Homelessness has a thousand meanings for the thousands of people who suffer from it every day in the United States. For the college students who spoke at the June 17th Congressional briefing, “The Voices of Youth: A Discussion on Resilience, Homelessness, and Hope,” their varied experiences with homelessness and poverty made them resilient and hard-working. Thirteen formerly homeless college students from across the country, who have all received scholarships from the NAEHCY (National Association for the Education of Homeless Children and Youth)’s LeTendre Education Fund, discussed the issues that impacted their lives and their struggles. The students brought up problems in schooling, housing, food, foster care, and stability that create nearly insurmountable barriers for many homeless children. Many of the students humbly accredited their successes to luck, citing the thousands of other homeless children across the country.
“I looked at school as an escape path, one that was necessary to succeed. I did all I could to escape my reality at home,” Tina G. wrote in her scholarship essay. Tina, who grew up in an environment plagued by poverty and substance abuse, is now a junior at Salem State University in Massachusetts, majoring in Business Administration with a concentration in Human Resource Management. Many of the students echoed the idea that for them, school was a haven from the chaos of their homelessness.
The briefing operated as a ‘fishbowl,’ where the thirteen students spoke with each other in the center of the room while the audience observed. The questions were moderated by Barb Dexter, local homeless education liaison for the Anchorage School District (Alaska), and covered the entire course of the students’ lives from their first experiences with homelessness as small children to the struggles they continue to face in college.
Homeless high school students face far more stressful situations than housed high school students. While housed students in stable environments worry about schoolwork and extra-curricular activities, homeless students are preoccupied with where they are going to sleep, where they will get their next meal, and how they are going to afford basic living expenses. These teenagers are faced with an undue burden as they struggle to cope with a situation most teens couldn’t possibly imagine, balancing survival and school.
Homeless students are also faced with a myriad of legal issues. As the Law Center’s 2012 report, Alone Without a Home, explains, “Despite the reality that they are living apart from parents or guardians, youth who are legally minors lack the legal status to live independently. Unaccompanied youth and their advocates constantly struggle with legal questions regarding access to shelter, public education, and medical and mental health care; legal rights to rent property and enter into contracts; and, issues of juvenile justice, parental rights, and availability of emancipation.” Homeless students are faced with the daunting task of navigating these issues, while they simultaneously attempt to keep up with their academic commitments.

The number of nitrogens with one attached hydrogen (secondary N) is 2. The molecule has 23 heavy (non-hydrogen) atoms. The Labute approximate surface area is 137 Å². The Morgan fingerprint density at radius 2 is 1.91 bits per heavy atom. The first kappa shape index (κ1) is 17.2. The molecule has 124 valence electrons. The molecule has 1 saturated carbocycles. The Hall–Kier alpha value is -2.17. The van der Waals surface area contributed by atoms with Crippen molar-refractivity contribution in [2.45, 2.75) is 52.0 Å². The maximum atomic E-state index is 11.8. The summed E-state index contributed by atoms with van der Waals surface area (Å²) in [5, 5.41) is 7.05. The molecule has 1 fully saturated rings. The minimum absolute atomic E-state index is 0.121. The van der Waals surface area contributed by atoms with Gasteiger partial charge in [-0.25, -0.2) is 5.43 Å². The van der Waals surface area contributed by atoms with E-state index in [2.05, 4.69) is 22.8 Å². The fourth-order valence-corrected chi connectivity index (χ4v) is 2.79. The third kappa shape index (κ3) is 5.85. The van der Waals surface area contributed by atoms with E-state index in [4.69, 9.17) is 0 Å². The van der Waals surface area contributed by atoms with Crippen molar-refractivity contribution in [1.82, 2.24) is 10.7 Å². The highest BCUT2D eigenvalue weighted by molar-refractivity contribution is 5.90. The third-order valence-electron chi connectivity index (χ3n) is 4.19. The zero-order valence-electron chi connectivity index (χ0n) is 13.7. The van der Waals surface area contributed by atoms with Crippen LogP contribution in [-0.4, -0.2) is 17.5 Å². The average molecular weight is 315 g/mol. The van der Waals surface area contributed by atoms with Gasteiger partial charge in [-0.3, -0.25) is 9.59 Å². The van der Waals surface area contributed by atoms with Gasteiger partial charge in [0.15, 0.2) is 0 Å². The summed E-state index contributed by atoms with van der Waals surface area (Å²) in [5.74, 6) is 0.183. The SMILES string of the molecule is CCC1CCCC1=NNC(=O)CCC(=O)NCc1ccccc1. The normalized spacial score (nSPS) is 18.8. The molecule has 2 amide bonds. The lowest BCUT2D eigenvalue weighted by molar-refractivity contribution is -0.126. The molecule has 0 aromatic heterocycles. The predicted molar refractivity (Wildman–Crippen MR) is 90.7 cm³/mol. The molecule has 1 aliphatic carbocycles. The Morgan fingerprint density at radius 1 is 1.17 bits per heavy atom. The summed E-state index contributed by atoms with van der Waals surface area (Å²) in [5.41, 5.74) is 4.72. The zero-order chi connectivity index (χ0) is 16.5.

“I was so envious of other kids who had a house and a family who were able to provide for them. I always felt such anxiety about when I would get to shower again, or if I would ever get new clothes, or when I would eat again,” Zabia P. wrote in his scholarship essay. Zabia just completed his first semester at Lake Sumter State College in Florida.
As cited in the Law Center’s “Homeless Advocacy Education Manual: Disaster Edition,” nearly 100 percent of homeless families move once a year and more than 50 percent of all homeless students change schools at least once a year. Due to this constant change and instability, many homeless children face far more stress than housed children, along with poorer health and nutrition and more absences.
The McKinney-Vento Homeless Assistance Act provides homeless students with increased school stability, immediate access to new schools, funding for programs to address student needs, and personnel dedicated to student needs. Specifically, it allows homeless children to remain at their school of origin, requires school districts to provide transportation for the homeless student, and requires schools to admit homeless students even if they lack the proper documentation, such as proof of residence or immunization reports. The McKinney-Vento Act, which the Law Center was instrumental in implementing, was necessary in providing education for all the students who testified at “The Voices of Youth.” These students would never have been able to succeed if they had not had the support of the McKinney-Vento Act on their side.
Despite the variety of the thirteen students’ experiences, each of their stories echoed a common belief that they are not defined by their past homelessness. The students have held onto their dreams and hope for the future despite struggling with situations that no child should ever be exposed to. As these students fight for themselves, demonstrating incredible resolve to overcome any challenge they may face, the Law Center continues to fights for them and thousands of homeless students like them.
– Elissa Miller and Molly Soloff, Development & Communications Interns
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